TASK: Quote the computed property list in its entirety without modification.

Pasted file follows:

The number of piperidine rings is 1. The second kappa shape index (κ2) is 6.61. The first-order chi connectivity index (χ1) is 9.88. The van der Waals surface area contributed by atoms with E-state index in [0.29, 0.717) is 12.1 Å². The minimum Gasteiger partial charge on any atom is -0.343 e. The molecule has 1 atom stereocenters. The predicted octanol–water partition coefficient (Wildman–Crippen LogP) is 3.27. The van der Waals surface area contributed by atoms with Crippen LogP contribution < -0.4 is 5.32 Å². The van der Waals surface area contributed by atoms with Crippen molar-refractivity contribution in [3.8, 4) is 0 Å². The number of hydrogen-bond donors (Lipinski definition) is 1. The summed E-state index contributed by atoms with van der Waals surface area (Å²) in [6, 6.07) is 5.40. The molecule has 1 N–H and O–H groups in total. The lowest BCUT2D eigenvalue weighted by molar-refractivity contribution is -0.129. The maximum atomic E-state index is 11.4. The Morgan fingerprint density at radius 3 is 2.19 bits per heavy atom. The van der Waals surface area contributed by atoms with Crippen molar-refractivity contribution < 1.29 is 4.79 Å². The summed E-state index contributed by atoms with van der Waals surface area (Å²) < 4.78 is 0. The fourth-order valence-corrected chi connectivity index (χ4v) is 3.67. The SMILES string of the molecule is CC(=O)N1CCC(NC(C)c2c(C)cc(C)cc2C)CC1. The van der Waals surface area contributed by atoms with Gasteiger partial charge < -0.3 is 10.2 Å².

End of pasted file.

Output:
The number of piperidine rings is 1. The second kappa shape index (κ2) is 6.61. The first-order chi connectivity index (χ1) is 9.88. The van der Waals surface area contributed by atoms with E-state index in [0.29, 0.717) is 12.1 Å². The minimum Gasteiger partial charge on any atom is -0.343 e. The molecule has 1 atom stereocenters. The predicted octanol–water partition coefficient (Wildman–Crippen LogP) is 3.27. The van der Waals surface area contributed by atoms with Crippen LogP contribution < -0.4 is 5.32 Å². The van der Waals surface area contributed by atoms with Crippen molar-refractivity contribution in [3.8, 4) is 0 Å². The number of hydrogen-bond donors (Lipinski definition) is 1. The summed E-state index contributed by atoms with van der Waals surface area (Å²) in [6, 6.07) is 5.40. The molecule has 1 N–H and O–H groups in total. The lowest BCUT2D eigenvalue weighted by molar-refractivity contribution is -0.129. The maximum atomic E-state index is 11.4. The Morgan fingerprint density at radius 3 is 2.19 bits per heavy atom. The van der Waals surface area contributed by atoms with Crippen molar-refractivity contribution < 1.29 is 4.79 Å². The summed E-state index contributed by atoms with van der Waals surface area (Å²) < 4.78 is 0. The fourth-order valence-corrected chi connectivity index (χ4v) is 3.67. The SMILES string of the molecule is CC(=O)N1CCC(NC(C)c2c(C)cc(C)cc2C)CC1. The van der Waals surface area contributed by atoms with Gasteiger partial charge < -0.3 is 10.2 Å².